The basic key content for the six major world faiths in this syllabus is statutory.
Each key stage has its own specified statutory content for each faith. The key content specified is progressive and cumulative. The understanding, where a new faith is introduced at a later key stage, is that the teacher will plan to include content designated for the previous key stages.
Where pupils move to a new key stage, teachers make the assumption that they have been taught everything in the key content for the chosen faiths taught in the previous key stages. Therefore it is important that schools designate which faiths are to be taught in each key stage, following the requirements given in: How to plan from the Agreed Syllabus
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Buddhism is a tradition that focuses on personal spiritual development. Buddhists strive for a deep insight into the true nature of life and do not worship gods or deities.
Christianity is the world's biggest religion, with about 2.1 billion followers worldwide. It is based on the teachings of Jesus Christ who lived in the Holy Land 2,000 years ago. For ease of navigation, we include as Christian any group that sincerely regards itself as Christian, and whose beliefs are based on the teaching of Jesus.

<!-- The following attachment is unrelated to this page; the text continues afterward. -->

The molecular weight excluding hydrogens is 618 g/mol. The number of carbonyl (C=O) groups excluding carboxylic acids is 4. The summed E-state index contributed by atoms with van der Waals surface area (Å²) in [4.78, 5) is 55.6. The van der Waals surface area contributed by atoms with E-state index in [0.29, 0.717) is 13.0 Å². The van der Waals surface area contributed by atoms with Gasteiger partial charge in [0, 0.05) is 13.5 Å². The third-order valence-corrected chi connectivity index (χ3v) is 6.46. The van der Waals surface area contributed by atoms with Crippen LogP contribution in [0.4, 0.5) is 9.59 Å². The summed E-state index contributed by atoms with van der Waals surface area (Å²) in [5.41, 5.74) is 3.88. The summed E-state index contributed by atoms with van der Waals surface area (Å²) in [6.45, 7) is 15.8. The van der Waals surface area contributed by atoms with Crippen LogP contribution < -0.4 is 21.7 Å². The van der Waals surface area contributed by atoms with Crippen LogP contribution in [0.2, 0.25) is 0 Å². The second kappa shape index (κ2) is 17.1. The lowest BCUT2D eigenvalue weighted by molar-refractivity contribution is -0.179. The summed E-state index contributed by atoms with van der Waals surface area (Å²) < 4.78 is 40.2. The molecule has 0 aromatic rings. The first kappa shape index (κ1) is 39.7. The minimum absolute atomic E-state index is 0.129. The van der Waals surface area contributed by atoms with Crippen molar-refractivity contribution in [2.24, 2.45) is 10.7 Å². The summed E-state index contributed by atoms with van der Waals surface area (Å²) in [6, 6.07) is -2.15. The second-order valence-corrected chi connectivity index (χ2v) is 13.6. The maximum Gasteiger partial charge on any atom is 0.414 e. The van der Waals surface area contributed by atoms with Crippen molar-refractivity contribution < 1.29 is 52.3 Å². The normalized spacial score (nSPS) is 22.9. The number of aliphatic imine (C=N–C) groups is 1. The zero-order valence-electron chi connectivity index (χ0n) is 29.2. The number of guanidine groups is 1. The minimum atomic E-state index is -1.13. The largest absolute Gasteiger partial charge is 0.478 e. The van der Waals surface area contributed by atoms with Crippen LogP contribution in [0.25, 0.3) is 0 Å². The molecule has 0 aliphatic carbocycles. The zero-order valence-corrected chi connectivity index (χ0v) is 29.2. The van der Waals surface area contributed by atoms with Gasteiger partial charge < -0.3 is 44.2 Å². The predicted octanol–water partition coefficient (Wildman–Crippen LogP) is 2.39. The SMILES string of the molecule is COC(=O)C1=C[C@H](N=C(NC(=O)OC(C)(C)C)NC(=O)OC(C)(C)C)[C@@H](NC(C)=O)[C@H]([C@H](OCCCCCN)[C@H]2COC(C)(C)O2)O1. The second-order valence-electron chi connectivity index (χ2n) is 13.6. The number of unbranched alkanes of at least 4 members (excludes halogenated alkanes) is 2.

Hinduism is the religion of the majority of people in India and Nepal. It also exists among significant populations outside of the sub continent and has over 900 million adherents worldwide. Unlike most other religions, Hinduism has no single founder, no single scripture, and no commonly agreed set of teachings.
Islam began in Arabia and was revealed to humanity by the Prophet Muhammad. Those who follow Islam are called Muslims. Muslims believe that there is only one God. The Arabic word for God is Allah.
Judaism is one of the oldest monotheistic religions and was founded over 3500 years ago in the Middle East. Jews believe that God appointed the Jews to be his chosen people in order to set an example of holiness and ethical behaviour to the world.
Sikhism was founded in the Punjab by Guru Nanak in the 15th Century and is a monotheistic religion. Sikhs think religion should be practised by living in the world and coping with life's everyday problems.
Supporting resources for world religions from previous syllabus
Resources and information you may find useful in teaching world religions from the previous syllabus.